Elections have consequences. As a consequence of last fall’s election, Republicans have decided that their viability going forward hinges on convincing people that no, as it happens, Republicans do not in point of fact hate Mexicans. And so — highlighted last week by Barack Obama’s visit to the presidential battleground state with the highest Latino voter turnout in last fall’s election — much-needed, long-overdue reform of the nation’s counterproductive immigration laws is in the works.
A bipartisan Senate group unveiled its principles for reform a day prior to Obama’s Las Vegas speech. Taking a cue from that group’s Republican members, GOP lawmakers far and wide are dialing back the xenophobia and even embracing reform that includes a “path to citizenship” — a term that was synonymous with “amnesty” in the Republican lexicon of Bad Things as recently as Nov. 5, e.g., the day before the 2012 election.
Mere months ago Dean Heller was vowing to prevent “benefits for illegals,” a phrase that perpetuates the right’s ridiculously exaggerated claims about the health and social service costs posed by unauthorized workers. During the 2012 campaign Heller also described the DREAM Act as “amnesty.” And echoing thinly veiled racist code about “anchor babies,” Heller told voters he’d prefer to end birthright citizenship under the 14th Amendment to the Constitution (a document Republicans hold sacrosanct, except for the parts of it they don’t like).
Heller’s political handlers now know that 2012 marked the last year ever that a U.S. Senate candidate in Nevada could lose the Latino vote by 40 points and still win an election. So, within days, Heller was gushing (his default manner of delivery) about his “very open mind” on immigration reform, telling the Sun, “I think doing it sooner rather than later is in everybody’s best interest.”
Heller even gushed (again, his default mode) that he, Dean Heller, wanted to be a Senate leader in the immigration reform deal.
In that same Sun story, Nevada GOP consultant Robert Uithoven hoped that Heller would be “front and center” on immigration reform, citing “the obvious demographic change in Nevada.”
Uithoven is a particularly illustrative example of the newfound Republican mission to reach out to Latino voters. Along with political fixer and one-time interesting person Sig Rogich, he was part of the brain trust that got Jim Gibbons elected governor in 2006, partly by running false ads about his opponent Dina Titus in an effort to exploit ugly anti-immigration sentiments. (Titus is now easily found in Congress — supporting immigration reform. As for the whereabouts of Jim Gibbons, few people know; fewer care.)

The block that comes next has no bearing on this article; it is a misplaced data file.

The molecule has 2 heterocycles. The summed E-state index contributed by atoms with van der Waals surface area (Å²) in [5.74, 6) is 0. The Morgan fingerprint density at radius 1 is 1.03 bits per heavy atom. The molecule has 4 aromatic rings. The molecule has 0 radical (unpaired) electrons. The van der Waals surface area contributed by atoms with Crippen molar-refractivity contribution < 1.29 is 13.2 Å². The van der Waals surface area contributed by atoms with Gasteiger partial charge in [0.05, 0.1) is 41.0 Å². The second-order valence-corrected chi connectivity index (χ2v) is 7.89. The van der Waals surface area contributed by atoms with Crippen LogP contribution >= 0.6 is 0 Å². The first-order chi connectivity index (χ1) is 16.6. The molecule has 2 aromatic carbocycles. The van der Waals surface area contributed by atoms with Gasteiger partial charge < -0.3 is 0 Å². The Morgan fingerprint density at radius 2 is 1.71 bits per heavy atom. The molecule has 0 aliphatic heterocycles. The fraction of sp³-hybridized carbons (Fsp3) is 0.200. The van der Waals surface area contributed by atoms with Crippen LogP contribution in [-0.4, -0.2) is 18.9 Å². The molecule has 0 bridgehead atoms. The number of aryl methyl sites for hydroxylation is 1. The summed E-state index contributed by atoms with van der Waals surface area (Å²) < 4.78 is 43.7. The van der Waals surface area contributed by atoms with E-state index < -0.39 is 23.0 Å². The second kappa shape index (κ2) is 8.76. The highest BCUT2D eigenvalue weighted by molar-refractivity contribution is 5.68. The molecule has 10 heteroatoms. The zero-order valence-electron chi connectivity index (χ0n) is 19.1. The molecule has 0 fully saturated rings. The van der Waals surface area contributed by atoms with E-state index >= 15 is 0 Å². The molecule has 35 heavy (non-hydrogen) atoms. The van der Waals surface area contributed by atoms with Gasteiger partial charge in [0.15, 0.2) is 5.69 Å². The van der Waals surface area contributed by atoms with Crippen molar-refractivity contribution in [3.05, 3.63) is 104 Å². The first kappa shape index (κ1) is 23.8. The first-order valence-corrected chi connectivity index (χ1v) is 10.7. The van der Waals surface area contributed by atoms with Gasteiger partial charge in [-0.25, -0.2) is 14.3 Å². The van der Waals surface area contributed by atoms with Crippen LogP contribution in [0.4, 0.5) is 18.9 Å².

More recently, Sharron Angle treated Nevadans to the most racist, deliberately anti-Latino political campaign of any major party Senate candidate in the 2010 election. And as if her televised images of smiling blond children juxtaposed with surly-looking tattooed toughs with brown skin scaling a chained link fence were not enough to get out the Latino vote (it was; Angle’s campaign was inadvertently the most effective Latino GOTV effort in Nevada history to that point), a national Republican third-party group ran ads in Nevada urging Latinos “don’t vote.”
Yes, Republicans have some work to do with Latino voters.
Fortunately, a conservative group called the Hispanic Leadership Network (which is probably hiring) is happy to help. The group recently sent a memo to Republicans outlining the “dos and don’ts” of talking about Latinos. For instance, do say “undocumented immigrants.” Don’t — and this will be of particular interest to Dean Heller — call them “illegals” or use the phrase “anchor babies.”
Also — and again of interest to Heller — Republicans are now urged to quit answering questions about immigration by blurting “I’m against amnesty!”
Instead, Republicans now would like to make a distinction that hitherto wholly escaped them: Amnesty doesn’t mean everything short of rounding up undocumented immigrants at gunpoint, herding them into trucks and deporting them; amnesty means pardoning someone with no penalty at all. And since the pathway to citizenship, or the pathway to “earned” citizenship, as Obama stressfully terms it, includes fines and payment of back taxes, why, that isn’t amnesty.
For years, Republican politicians in Nevada and the nation demonized undocumented workers for political gain. And it used to work. Now that it’s backfired on them, Republicans hope that passing immigration reform will prompt Latino voters to give GOP candidates a second look. Some Democratic political animals openly worry that Republican support for reform could erode the overwhelming advantage Democrats enjoy with Latino voters.
But what Latino voters already know — and what Democrats should be ready to remind them — is that if productive immigration reform finally passes, it won’t be because a Republican won an election, but because a Democrat did.
HUGH JACKSON blogs at The Las Vegas Gleaner and co-hosts The Agenda on KTNV Channel 3.